Calm Reactions to Farmer’s Market BS
Within the Local Family, I think I’m the one with the biggest reputation for going off handle, throwing tantrums, blowing up. I mean you should have heard me yesterday when I found out we had locked ourselves out. Still, I’m working on smoothing out the rages. I mean I’ve been stewing on some Farmer’s Market Bullshit Bullshit* thing for a couple of days now without throwing myself fully into the fray. Is this a new, calmer, VI?
I do, really, hope to debut the more steadfast, even keel Vital Information sometime in 2011, but I confess my ability to yet go all ape on people calling farmer’s markets BS is more due to me trying to understand what I’m up against than any great patience built into my constitution. Last year, a Chicago Food Snob got my hackles with a blog post denigrating farmer’s markets. I took my usual offense here. A year later, Michelle Hays, who does some food things I admire, got the bait, I mean the ball rolling on LTHForum by linking to an article by British food critic, and Top Chef Masters Judge, Jay Rayner. Rayner asked if shopping at farmer’s markets could change the world. Rayner, to his credit, answers the question with the extreme narrowness of the Rehnquist era Supreme Court. What he really means is will shopping at the farmer’s market ruin the profit margins of your neighborhood supermarkets. No, he accurately surmises. You won’t put Salisbury’s (or its US equivilant) out of business. Nor are you, he adds, living like your peasant ancestors when you market shop. Still, to all the BSers, he does not go after all the sacred cows (no pun really intended): food miles, grass-fed/humane, global warming, etc. He’s agnostic on all this potential world saving. Yet, here he is on LTHForum, as proof of market BS. I’ve got nothing to say because Rayner has not said much in his article.
Then, another LTHer, another person who’s food chops I’ve mostly admired, comes out and says it. Alan “Jazzfood” Lake says on the Forum, “Getting back on thread, Chicago’s farmers mkts are bullshit. But they’re all we’ve got and better than nothing. It’s not like we’re the beneficiaries of yr round growing climate.” Bullshit how? I’ve been trying to come up with that all week.
- The stuff costs too much – Compared to what?
- It does not taste as good – It’s no Baylor melon or Georgia peach; I’ve had both and prefer the local, but what do I know
- It’s not really from a farm – You know I actually heard that one today from a farmer, and I believe that it is true. There are market stands misrepresenting local fare. That’s bad, but it does not taint all marketers.
- Not all the people taking your money are farmer’s – True, but one can find plenty of farmers too. Does it matter though? Can I not buy cheese from Marion Street Cheese because I’m not buying from the cheesemaker?
- It’s a fad, a place to be seen; alternatively, it’s a place to gaze at famous chefs – I’m not sure why these reasons amount to more than just cynicism
- Your science is all wrong – I’m more than willing to go to bat on these things, and believe that analysis and study show that Big Ag aint doing things very well and there is acute needs to farm better the way nearly all market farmers do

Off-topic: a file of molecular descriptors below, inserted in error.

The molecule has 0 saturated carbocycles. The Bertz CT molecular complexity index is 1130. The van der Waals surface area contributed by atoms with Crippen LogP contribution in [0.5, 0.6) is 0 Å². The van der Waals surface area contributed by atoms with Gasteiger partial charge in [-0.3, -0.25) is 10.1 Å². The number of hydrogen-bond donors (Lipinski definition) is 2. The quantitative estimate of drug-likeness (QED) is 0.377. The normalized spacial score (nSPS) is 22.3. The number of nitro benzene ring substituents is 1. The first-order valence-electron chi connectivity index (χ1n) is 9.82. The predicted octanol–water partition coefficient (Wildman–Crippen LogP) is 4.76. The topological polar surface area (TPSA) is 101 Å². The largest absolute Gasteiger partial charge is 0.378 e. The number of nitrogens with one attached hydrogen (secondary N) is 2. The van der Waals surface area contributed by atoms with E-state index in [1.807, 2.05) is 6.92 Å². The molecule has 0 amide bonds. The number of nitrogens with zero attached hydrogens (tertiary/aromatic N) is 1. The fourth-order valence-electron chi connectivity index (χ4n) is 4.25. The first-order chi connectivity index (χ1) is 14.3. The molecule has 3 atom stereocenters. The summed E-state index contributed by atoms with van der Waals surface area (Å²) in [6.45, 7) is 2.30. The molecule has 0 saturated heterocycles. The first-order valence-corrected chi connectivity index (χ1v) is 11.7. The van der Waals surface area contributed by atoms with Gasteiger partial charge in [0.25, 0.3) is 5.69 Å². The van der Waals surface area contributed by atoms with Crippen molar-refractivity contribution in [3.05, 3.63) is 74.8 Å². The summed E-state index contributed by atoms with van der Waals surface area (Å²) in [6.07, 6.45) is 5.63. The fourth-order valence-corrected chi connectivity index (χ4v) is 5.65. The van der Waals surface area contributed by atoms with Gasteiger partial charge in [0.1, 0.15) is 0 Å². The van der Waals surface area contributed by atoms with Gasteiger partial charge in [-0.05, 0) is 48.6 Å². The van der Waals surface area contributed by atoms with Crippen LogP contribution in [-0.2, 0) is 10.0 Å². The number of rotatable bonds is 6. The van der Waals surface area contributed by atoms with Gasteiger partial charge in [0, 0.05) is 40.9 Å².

- Our markets are a fraction of the size of the one in Madison – That, of course is true, and would be true no matter how much better we build our markets in Chicago, but Chicago has many, many markets. Much more than most places. So, there is not one huge BIG market. Marsha Guerro, Alice Water’s gardener, commented to me how well our markets stack up to ones in California, and I’ve heard good things from other out of towners. I find plenty that can be improved, but I have a hard time finding our markets bad.
- What can we do, we live in the North. - We live in the midst of some of the best agriculture land in the world. We are lucky to be close to SW Michigan where a special micro-climate enables the growing of stone fruits. Other crops, like cherries, benefit from being in cold climates. What can grow here, and a lot can grow here, grows very well here. What can’t, olives, almonds, citrus, dates, etc., I”m willing to go elsewhere.
- Our season is too short – For the most part, our seasons are not shorter, they’re different. Sure California has asparagus in February and cherries in April but they don’t have them when we do. We should be atune with our seasonality and relish our moments to shine. It used to be traditional in New England to eat peas and new potatoes (and salmon) on the 4th of July. We don’t all have to subscribe to a mythical sense of seasonality based on some Medeteranian ideal.
- We have winter – Yes we do, and the supply of local foods dwindles. Eat local later. Make your own root cellar, you can eat well and long from what goes there. Freeze and can. Don’t give in to the tyranny of the fresh, it is seldom better.
- What else?
In a few hours, I’ll be sweating my ass off at the Green City Market BBQ. I’m sure there, I’ll have a hard time trying to figure out why people find markets BS, but maybe tomorrow I’ll go off to Jewel or something for some research. I”m working hard being the new calm, collected Rob. If I address this farmer’s market BS thing, I’m sure I’ll do it in the most measured, fair minded way possible.
*On John Stewart the other night, they were saying bullshit like crazy. Since when have they been able to do that?